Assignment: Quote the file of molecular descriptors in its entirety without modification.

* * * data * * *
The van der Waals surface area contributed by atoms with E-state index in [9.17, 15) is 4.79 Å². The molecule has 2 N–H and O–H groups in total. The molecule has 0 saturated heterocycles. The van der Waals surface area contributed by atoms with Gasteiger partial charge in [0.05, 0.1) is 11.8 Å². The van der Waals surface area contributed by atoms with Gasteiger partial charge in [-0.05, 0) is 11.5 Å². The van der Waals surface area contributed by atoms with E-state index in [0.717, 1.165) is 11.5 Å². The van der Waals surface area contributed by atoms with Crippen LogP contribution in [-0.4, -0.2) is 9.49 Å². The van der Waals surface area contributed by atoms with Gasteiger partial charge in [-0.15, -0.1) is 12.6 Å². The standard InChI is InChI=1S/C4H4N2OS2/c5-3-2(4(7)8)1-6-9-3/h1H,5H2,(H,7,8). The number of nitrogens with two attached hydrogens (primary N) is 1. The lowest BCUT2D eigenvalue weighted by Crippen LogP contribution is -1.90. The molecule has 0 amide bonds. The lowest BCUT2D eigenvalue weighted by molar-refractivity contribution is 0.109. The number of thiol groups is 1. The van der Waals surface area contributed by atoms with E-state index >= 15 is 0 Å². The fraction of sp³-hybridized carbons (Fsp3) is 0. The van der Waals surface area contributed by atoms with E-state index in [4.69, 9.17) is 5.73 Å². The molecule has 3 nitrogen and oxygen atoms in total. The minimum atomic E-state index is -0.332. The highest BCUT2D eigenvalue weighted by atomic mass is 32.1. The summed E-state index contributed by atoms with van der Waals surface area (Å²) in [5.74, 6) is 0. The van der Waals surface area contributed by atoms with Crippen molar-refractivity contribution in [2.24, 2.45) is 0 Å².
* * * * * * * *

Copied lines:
The van der Waals surface area contributed by atoms with E-state index in [9.17, 15) is 4.79 Å². The molecule has 2 N–H and O–H groups in total. The molecule has 0 saturated heterocycles. The van der Waals surface area contributed by atoms with Gasteiger partial charge in [0.05, 0.1) is 11.8 Å². The van der Waals surface area contributed by atoms with Gasteiger partial charge in [-0.05, 0) is 11.5 Å². The van der Waals surface area contributed by atoms with E-state index in [0.717, 1.165) is 11.5 Å². The van der Waals surface area contributed by atoms with Crippen LogP contribution in [-0.4, -0.2) is 9.49 Å². The van der Waals surface area contributed by atoms with Gasteiger partial charge in [-0.15, -0.1) is 12.6 Å². The standard InChI is InChI=1S/C4H4N2OS2/c5-3-2(4(7)8)1-6-9-3/h1H,5H2,(H,7,8). The number of nitrogens with two attached hydrogens (primary N) is 1. The lowest BCUT2D eigenvalue weighted by Crippen LogP contribution is -1.90. The molecule has 0 amide bonds. The lowest BCUT2D eigenvalue weighted by molar-refractivity contribution is 0.109. The number of thiol groups is 1. The van der Waals surface area contributed by atoms with E-state index >= 15 is 0 Å². The fraction of sp³-hybridized carbons (Fsp3) is 0. The van der Waals surface area contributed by atoms with E-state index in [4.69, 9.17) is 5.73 Å². The molecule has 3 nitrogen and oxygen atoms in total. The minimum atomic E-state index is -0.332. The highest BCUT2D eigenvalue weighted by atomic mass is 32.1. The summed E-state index contributed by atoms with van der Waals surface area (Å²) in [5.74, 6) is 0. The van der Waals surface area contributed by atoms with Crippen molar-refractivity contribution in [2.24, 2.45) is 0 Å².